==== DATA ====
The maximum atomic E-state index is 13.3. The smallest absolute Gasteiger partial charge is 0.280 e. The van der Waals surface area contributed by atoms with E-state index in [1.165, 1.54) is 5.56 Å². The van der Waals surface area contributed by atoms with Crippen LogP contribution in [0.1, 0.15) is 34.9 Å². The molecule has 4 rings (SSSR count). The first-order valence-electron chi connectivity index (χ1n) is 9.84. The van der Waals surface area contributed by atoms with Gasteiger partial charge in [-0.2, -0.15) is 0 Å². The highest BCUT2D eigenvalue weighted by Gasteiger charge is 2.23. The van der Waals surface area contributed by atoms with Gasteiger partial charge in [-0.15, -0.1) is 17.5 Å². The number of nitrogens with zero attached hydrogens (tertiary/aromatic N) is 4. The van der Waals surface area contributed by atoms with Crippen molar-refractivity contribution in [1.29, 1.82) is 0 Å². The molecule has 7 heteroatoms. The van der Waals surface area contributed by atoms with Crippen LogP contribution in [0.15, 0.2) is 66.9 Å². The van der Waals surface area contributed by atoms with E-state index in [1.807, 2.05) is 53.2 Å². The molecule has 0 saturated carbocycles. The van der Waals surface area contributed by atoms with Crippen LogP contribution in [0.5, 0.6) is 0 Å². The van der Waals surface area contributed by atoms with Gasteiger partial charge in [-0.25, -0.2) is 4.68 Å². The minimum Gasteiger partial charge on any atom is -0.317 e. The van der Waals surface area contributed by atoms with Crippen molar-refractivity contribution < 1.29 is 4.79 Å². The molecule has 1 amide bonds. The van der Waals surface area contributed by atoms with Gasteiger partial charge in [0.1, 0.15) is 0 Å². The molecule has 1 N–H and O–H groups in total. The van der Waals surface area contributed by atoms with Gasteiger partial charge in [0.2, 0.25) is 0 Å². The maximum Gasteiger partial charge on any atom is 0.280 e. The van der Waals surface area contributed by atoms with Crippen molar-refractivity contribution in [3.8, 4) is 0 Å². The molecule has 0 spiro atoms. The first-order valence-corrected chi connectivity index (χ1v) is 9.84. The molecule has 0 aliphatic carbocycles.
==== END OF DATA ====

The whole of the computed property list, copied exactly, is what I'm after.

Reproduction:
The maximum atomic E-state index is 13.3. The smallest absolute Gasteiger partial charge is 0.280 e. The van der Waals surface area contributed by atoms with E-state index in [1.165, 1.54) is 5.56 Å². The van der Waals surface area contributed by atoms with Crippen LogP contribution in [0.1, 0.15) is 34.9 Å². The molecule has 4 rings (SSSR count). The first-order valence-electron chi connectivity index (χ1n) is 9.84. The van der Waals surface area contributed by atoms with Gasteiger partial charge in [-0.2, -0.15) is 0 Å². The highest BCUT2D eigenvalue weighted by Gasteiger charge is 2.23. The van der Waals surface area contributed by atoms with Gasteiger partial charge in [-0.15, -0.1) is 17.5 Å². The number of nitrogens with zero attached hydrogens (tertiary/aromatic N) is 4. The van der Waals surface area contributed by atoms with Crippen molar-refractivity contribution in [1.29, 1.82) is 0 Å². The molecule has 7 heteroatoms. The van der Waals surface area contributed by atoms with Crippen LogP contribution in [0.15, 0.2) is 66.9 Å². The van der Waals surface area contributed by atoms with E-state index in [1.807, 2.05) is 53.2 Å². The molecule has 0 saturated carbocycles. The van der Waals surface area contributed by atoms with Crippen LogP contribution in [0.5, 0.6) is 0 Å². The van der Waals surface area contributed by atoms with Gasteiger partial charge in [-0.25, -0.2) is 4.68 Å². The minimum Gasteiger partial charge on any atom is -0.317 e. The van der Waals surface area contributed by atoms with Crippen molar-refractivity contribution < 1.29 is 4.79 Å². The molecule has 1 amide bonds. The van der Waals surface area contributed by atoms with Gasteiger partial charge in [0.1, 0.15) is 0 Å². The molecule has 1 N–H and O–H groups in total. The van der Waals surface area contributed by atoms with Gasteiger partial charge in [0.2, 0.25) is 0 Å². The maximum Gasteiger partial charge on any atom is 0.280 e. The van der Waals surface area contributed by atoms with Crippen molar-refractivity contribution in [3.8, 4) is 0 Å². The molecule has 0 spiro atoms. The first-order valence-corrected chi connectivity index (χ1v) is 9.84. The molecule has 0 aliphatic carbocycles.